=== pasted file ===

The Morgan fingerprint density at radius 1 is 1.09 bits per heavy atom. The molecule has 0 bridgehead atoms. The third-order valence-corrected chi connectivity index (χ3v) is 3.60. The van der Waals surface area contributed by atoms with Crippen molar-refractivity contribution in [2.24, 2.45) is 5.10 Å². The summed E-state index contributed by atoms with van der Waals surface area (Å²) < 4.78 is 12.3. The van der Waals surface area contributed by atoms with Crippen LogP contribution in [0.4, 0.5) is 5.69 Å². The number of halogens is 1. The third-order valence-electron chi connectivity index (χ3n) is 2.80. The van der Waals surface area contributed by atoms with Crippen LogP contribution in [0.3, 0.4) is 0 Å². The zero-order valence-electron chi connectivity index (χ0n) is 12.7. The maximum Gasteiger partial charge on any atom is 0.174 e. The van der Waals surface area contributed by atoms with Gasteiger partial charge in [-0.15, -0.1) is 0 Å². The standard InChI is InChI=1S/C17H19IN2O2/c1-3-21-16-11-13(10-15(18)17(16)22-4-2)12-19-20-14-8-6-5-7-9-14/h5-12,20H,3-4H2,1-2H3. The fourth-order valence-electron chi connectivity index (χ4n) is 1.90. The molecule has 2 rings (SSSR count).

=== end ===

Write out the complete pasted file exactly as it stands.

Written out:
The Morgan fingerprint density at radius 1 is 1.09 bits per heavy atom. The molecule has 0 bridgehead atoms. The third-order valence-corrected chi connectivity index (χ3v) is 3.60. The van der Waals surface area contributed by atoms with Crippen molar-refractivity contribution in [2.24, 2.45) is 5.10 Å². The summed E-state index contributed by atoms with van der Waals surface area (Å²) < 4.78 is 12.3. The van der Waals surface area contributed by atoms with Crippen LogP contribution in [0.4, 0.5) is 5.69 Å². The number of halogens is 1. The third-order valence-electron chi connectivity index (χ3n) is 2.80. The van der Waals surface area contributed by atoms with Crippen LogP contribution in [0.3, 0.4) is 0 Å². The zero-order valence-electron chi connectivity index (χ0n) is 12.7. The maximum Gasteiger partial charge on any atom is 0.174 e. The van der Waals surface area contributed by atoms with Gasteiger partial charge in [-0.15, -0.1) is 0 Å². The standard InChI is InChI=1S/C17H19IN2O2/c1-3-21-16-11-13(10-15(18)17(16)22-4-2)12-19-20-14-8-6-5-7-9-14/h5-12,20H,3-4H2,1-2H3. The fourth-order valence-electron chi connectivity index (χ4n) is 1.90. The molecule has 2 rings (SSSR count).